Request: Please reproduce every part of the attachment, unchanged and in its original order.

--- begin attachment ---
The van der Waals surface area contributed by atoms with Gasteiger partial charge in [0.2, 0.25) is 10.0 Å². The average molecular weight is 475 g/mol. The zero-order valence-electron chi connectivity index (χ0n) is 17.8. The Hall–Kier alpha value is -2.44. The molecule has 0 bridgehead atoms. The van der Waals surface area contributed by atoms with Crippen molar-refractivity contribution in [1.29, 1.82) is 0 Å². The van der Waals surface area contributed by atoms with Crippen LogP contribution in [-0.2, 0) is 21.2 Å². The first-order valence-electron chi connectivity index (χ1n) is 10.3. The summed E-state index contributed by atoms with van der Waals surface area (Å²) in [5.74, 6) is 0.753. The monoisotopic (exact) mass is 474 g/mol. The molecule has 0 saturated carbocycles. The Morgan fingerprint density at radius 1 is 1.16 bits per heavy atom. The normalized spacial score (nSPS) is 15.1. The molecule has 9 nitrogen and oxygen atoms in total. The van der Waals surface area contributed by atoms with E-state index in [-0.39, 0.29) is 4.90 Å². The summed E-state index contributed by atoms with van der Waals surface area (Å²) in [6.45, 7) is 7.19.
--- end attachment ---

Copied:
The van der Waals surface area contributed by atoms with Gasteiger partial charge in [0.2, 0.25) is 10.0 Å². The average molecular weight is 475 g/mol. The zero-order valence-electron chi connectivity index (χ0n) is 17.8. The Hall–Kier alpha value is -2.44. The molecule has 0 bridgehead atoms. The van der Waals surface area contributed by atoms with Crippen molar-refractivity contribution in [1.29, 1.82) is 0 Å². The van der Waals surface area contributed by atoms with Crippen LogP contribution in [-0.2, 0) is 21.2 Å². The first-order valence-electron chi connectivity index (χ1n) is 10.3. The summed E-state index contributed by atoms with van der Waals surface area (Å²) in [5.74, 6) is 0.753. The monoisotopic (exact) mass is 474 g/mol. The molecule has 0 saturated carbocycles. The Morgan fingerprint density at radius 1 is 1.16 bits per heavy atom. The normalized spacial score (nSPS) is 15.1. The molecule has 9 nitrogen and oxygen atoms in total. The van der Waals surface area contributed by atoms with E-state index in [-0.39, 0.29) is 4.90 Å². The summed E-state index contributed by atoms with van der Waals surface area (Å²) in [6.45, 7) is 7.19.